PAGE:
Compensation Management is an integral part of the management of he organization. Compensation is a systematic approach to providing monetary value to employees in exchange for work performed. It may achieve several purposes assisting in recruitment, job performance, and job satisfaction. It is the remuneration received by an employee in return for his/her contribution to the organization. It is an organized practice that involves balancing the work-employee relation by providing monetary and non-monetary benefits to employees. It is a tool used by management for a variety of purposes to further the existence and growth of the company. It may be attuned according to economic scenario, the business needs, goals, and available resources. Compensation Management contributes to the overall success of the organization in several ways. To be effective, the managers must appreciate the value of competitive pay, their human resources, and have an investment view of payroll costs. We want to maintain pay levels that attract and retain quality employees while recognizing the need to manage payroll costs.
The increasing competitiveness of the labour market and turnover of employees had resulted in nightmare in compensation planning. Apart from this, the growing demands of the employees and competitive salaries offered by multinational companies had almost resulted in a compensation war in certain industries. Therefore, the human resources managers and tax experts have to evolve proper compensation planning for High end and qualified employees. The components of compensation have to be devised in such a way that, it focuses on the growing demands of employees while retaining the competitiveness and profitability of the company.
Compensation management, also known as wage and salary administration, remuneration management, or reward management, is concerned with designing and implementing total compensation package. The traditional concept of wage and salary administration emphasised on only determination of wage and salary structures in organisational settings. Pay is a difficult topic of conversation in most organizations. In fact, the topic is altogether taboo in many workplaces. It simply isn’t discussed unless absolutely necessary. And, when it is necessary, such as when a pay raise (or lack of one) must be explained to an employee, many managers find themselves at a loss for words. As the dreaded date of such a discussion approaches, managers may begin checking their sick time banks to see if they can disappear for a day or two.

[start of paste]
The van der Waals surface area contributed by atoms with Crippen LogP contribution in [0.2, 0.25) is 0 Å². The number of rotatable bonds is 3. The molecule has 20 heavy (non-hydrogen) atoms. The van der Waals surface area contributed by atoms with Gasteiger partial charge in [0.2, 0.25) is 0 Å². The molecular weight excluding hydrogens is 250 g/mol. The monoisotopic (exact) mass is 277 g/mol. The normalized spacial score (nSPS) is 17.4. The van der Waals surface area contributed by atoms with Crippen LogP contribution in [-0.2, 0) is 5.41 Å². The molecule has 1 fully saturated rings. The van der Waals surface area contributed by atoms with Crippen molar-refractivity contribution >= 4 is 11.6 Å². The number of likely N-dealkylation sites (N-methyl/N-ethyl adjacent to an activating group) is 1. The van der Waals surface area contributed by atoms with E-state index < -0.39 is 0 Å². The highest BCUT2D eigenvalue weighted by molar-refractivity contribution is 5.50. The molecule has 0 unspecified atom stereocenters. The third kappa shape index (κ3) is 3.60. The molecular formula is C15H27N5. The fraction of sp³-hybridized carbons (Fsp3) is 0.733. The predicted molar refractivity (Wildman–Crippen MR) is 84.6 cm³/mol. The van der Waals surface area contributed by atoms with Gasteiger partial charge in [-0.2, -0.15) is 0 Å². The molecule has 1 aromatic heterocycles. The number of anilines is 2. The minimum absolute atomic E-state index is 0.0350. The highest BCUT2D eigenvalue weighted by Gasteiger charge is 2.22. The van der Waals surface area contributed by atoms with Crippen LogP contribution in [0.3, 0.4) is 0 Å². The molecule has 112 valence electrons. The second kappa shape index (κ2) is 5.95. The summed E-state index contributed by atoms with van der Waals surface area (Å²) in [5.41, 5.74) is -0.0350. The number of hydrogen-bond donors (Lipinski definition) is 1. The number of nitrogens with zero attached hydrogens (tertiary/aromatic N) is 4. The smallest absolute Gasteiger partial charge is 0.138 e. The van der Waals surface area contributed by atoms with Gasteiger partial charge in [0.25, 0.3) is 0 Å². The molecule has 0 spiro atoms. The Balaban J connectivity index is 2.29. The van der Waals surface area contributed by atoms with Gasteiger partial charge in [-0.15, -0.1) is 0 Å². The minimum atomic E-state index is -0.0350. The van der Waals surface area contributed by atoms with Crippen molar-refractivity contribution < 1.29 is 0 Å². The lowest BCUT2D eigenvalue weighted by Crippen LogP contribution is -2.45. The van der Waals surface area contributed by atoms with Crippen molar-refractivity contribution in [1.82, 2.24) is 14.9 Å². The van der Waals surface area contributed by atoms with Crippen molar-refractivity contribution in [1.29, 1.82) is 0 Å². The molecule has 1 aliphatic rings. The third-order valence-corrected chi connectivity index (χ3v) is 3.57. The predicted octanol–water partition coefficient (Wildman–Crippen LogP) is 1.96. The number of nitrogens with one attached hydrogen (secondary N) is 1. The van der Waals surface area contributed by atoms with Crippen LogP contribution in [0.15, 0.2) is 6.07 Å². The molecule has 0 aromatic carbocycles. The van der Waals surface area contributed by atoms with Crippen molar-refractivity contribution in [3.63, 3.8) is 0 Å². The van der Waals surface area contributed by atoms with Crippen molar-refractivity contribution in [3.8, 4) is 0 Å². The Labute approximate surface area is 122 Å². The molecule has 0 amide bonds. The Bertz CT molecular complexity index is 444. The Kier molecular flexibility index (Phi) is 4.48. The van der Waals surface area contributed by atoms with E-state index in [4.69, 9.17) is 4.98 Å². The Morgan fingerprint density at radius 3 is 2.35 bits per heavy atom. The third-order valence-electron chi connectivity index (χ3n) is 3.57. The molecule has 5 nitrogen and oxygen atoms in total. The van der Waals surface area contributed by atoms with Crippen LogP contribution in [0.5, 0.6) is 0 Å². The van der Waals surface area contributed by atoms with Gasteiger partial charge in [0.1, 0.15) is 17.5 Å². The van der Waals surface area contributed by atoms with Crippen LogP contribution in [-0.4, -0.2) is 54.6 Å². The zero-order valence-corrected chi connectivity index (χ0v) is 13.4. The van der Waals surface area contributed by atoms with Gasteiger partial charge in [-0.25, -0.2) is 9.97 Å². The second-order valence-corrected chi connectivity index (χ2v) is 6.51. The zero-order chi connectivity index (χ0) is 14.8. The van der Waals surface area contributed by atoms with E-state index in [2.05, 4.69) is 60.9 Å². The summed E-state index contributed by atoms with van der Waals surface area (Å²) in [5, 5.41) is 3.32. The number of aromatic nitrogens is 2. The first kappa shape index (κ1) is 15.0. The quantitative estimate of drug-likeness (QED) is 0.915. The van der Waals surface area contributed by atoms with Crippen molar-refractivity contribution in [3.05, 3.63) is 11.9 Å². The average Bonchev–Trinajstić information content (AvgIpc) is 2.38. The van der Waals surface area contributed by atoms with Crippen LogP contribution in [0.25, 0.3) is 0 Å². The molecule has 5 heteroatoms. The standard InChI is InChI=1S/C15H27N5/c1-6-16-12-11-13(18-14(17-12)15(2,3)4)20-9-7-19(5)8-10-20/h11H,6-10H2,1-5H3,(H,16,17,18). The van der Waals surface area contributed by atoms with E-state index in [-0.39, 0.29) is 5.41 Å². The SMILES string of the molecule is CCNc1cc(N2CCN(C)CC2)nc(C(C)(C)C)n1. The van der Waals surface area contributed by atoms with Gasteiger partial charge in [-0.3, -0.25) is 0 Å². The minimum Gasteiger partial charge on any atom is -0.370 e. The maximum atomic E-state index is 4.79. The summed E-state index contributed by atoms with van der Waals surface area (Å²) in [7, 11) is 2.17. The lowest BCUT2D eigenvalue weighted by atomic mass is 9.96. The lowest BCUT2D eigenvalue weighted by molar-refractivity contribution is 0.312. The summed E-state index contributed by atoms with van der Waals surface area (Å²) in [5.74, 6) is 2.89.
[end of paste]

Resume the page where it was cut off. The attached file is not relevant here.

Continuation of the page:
While it may be a touchy subject, pay is a critical factor in the work lives of employees. Jobs are accepted or rejected based in part on starting salary and the opportunity for future increases in pay. Employees compare their pay to that of others in the same line of work. They constantly compare their pay level to their level of contribution, trying to determine whether the ratio of give and receive is a fair one. While it may not be a frequent topic of open discussion, employees think about pay often.
Components of compensation:-
These refer to the cash component of the wage structure based on which other elements of compensation may be structured. It is normally a fixed amount which is subject to changes based on annual increments or subject to periodical pay hikes. Wages represent hourly rates of pay, and salary refers to the monthly rate of pay, irrespective of the number of hours put in by the employee. Wages and salaries are subject to the annual increments. They differ from employee to employee, and depend upon the nature of job, seniority, and merit.
The payment of dearness allowance facilitates employees and workers to face the price increase or inflation of prices of goods and services consumed by him. The onslaught of price increase has a major bearing on the living conditions of the labour. The increasing prices reduce...
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